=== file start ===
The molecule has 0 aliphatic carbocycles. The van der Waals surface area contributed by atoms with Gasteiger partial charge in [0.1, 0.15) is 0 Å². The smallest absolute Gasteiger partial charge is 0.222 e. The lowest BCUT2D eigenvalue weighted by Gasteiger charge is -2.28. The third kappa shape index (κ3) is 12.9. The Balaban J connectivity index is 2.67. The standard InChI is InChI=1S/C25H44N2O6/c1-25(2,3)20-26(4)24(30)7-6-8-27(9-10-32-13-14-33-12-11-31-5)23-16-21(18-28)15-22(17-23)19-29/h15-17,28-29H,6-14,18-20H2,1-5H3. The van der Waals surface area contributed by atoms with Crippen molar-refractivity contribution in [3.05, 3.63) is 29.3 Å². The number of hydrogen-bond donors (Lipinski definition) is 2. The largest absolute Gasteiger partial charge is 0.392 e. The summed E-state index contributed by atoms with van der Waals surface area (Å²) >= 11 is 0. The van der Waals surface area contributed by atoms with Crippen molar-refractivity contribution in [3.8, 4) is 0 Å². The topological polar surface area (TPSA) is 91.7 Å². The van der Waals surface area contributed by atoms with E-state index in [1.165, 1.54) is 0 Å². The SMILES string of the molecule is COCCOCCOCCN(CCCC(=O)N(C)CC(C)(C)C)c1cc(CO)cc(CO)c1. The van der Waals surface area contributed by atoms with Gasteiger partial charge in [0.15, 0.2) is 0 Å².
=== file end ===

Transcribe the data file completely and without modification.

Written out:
The molecule has 0 aliphatic carbocycles. The van der Waals surface area contributed by atoms with Gasteiger partial charge in [0.1, 0.15) is 0 Å². The smallest absolute Gasteiger partial charge is 0.222 e. The lowest BCUT2D eigenvalue weighted by Gasteiger charge is -2.28. The third kappa shape index (κ3) is 12.9. The Balaban J connectivity index is 2.67. The standard InChI is InChI=1S/C25H44N2O6/c1-25(2,3)20-26(4)24(30)7-6-8-27(9-10-32-13-14-33-12-11-31-5)23-16-21(18-28)15-22(17-23)19-29/h15-17,28-29H,6-14,18-20H2,1-5H3. The van der Waals surface area contributed by atoms with Crippen molar-refractivity contribution in [3.05, 3.63) is 29.3 Å². The number of hydrogen-bond donors (Lipinski definition) is 2. The largest absolute Gasteiger partial charge is 0.392 e. The summed E-state index contributed by atoms with van der Waals surface area (Å²) >= 11 is 0. The van der Waals surface area contributed by atoms with Crippen molar-refractivity contribution in [3.8, 4) is 0 Å². The topological polar surface area (TPSA) is 91.7 Å². The van der Waals surface area contributed by atoms with E-state index in [1.165, 1.54) is 0 Å². The SMILES string of the molecule is COCCOCCOCCN(CCCC(=O)N(C)CC(C)(C)C)c1cc(CO)cc(CO)c1. The van der Waals surface area contributed by atoms with Gasteiger partial charge in [0.15, 0.2) is 0 Å².